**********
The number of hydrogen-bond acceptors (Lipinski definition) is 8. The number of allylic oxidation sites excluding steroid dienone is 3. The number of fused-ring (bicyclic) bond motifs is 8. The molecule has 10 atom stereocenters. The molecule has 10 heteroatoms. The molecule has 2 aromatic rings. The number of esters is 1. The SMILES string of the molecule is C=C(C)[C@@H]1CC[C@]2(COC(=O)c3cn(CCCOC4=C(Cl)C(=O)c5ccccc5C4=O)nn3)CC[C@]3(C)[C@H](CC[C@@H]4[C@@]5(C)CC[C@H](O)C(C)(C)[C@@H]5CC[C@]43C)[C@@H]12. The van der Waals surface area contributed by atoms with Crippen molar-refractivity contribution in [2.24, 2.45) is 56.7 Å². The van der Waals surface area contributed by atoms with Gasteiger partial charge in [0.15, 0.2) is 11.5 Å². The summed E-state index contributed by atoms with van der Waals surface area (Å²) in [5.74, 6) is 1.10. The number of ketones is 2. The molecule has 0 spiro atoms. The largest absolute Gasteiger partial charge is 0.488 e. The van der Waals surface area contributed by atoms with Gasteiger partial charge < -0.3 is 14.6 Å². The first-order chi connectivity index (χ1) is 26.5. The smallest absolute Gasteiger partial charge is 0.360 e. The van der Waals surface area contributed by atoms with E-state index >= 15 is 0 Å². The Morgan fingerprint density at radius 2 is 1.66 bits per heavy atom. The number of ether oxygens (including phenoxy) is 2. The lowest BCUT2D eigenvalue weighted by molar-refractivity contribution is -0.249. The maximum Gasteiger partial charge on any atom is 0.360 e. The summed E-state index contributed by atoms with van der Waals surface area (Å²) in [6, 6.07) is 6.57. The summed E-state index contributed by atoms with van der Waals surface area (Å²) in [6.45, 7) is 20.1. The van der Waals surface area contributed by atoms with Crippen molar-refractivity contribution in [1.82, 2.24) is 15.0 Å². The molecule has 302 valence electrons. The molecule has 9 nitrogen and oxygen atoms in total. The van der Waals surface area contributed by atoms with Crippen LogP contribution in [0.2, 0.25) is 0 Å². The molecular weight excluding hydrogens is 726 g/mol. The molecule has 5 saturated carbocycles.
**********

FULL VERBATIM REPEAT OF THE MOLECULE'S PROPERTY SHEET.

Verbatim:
The number of hydrogen-bond acceptors (Lipinski definition) is 8. The number of allylic oxidation sites excluding steroid dienone is 3. The number of fused-ring (bicyclic) bond motifs is 8. The molecule has 10 atom stereocenters. The molecule has 10 heteroatoms. The molecule has 2 aromatic rings. The number of esters is 1. The SMILES string of the molecule is C=C(C)[C@@H]1CC[C@]2(COC(=O)c3cn(CCCOC4=C(Cl)C(=O)c5ccccc5C4=O)nn3)CC[C@]3(C)[C@H](CC[C@@H]4[C@@]5(C)CC[C@H](O)C(C)(C)[C@@H]5CC[C@]43C)[C@@H]12. The van der Waals surface area contributed by atoms with Crippen molar-refractivity contribution in [2.24, 2.45) is 56.7 Å². The van der Waals surface area contributed by atoms with Gasteiger partial charge in [0.15, 0.2) is 11.5 Å². The summed E-state index contributed by atoms with van der Waals surface area (Å²) in [5.74, 6) is 1.10. The number of ketones is 2. The molecule has 0 spiro atoms. The largest absolute Gasteiger partial charge is 0.488 e. The van der Waals surface area contributed by atoms with Gasteiger partial charge < -0.3 is 14.6 Å². The first-order chi connectivity index (χ1) is 26.5. The smallest absolute Gasteiger partial charge is 0.360 e. The van der Waals surface area contributed by atoms with E-state index >= 15 is 0 Å². The Morgan fingerprint density at radius 2 is 1.66 bits per heavy atom. The number of ether oxygens (including phenoxy) is 2. The lowest BCUT2D eigenvalue weighted by molar-refractivity contribution is -0.249. The maximum Gasteiger partial charge on any atom is 0.360 e. The summed E-state index contributed by atoms with van der Waals surface area (Å²) in [6, 6.07) is 6.57. The summed E-state index contributed by atoms with van der Waals surface area (Å²) in [6.45, 7) is 20.1. The van der Waals surface area contributed by atoms with Crippen molar-refractivity contribution in [1.82, 2.24) is 15.0 Å². The molecule has 302 valence electrons. The molecule has 9 nitrogen and oxygen atoms in total. The van der Waals surface area contributed by atoms with Crippen LogP contribution in [0.2, 0.25) is 0 Å². The molecular weight excluding hydrogens is 726 g/mol. The molecule has 5 saturated carbocycles.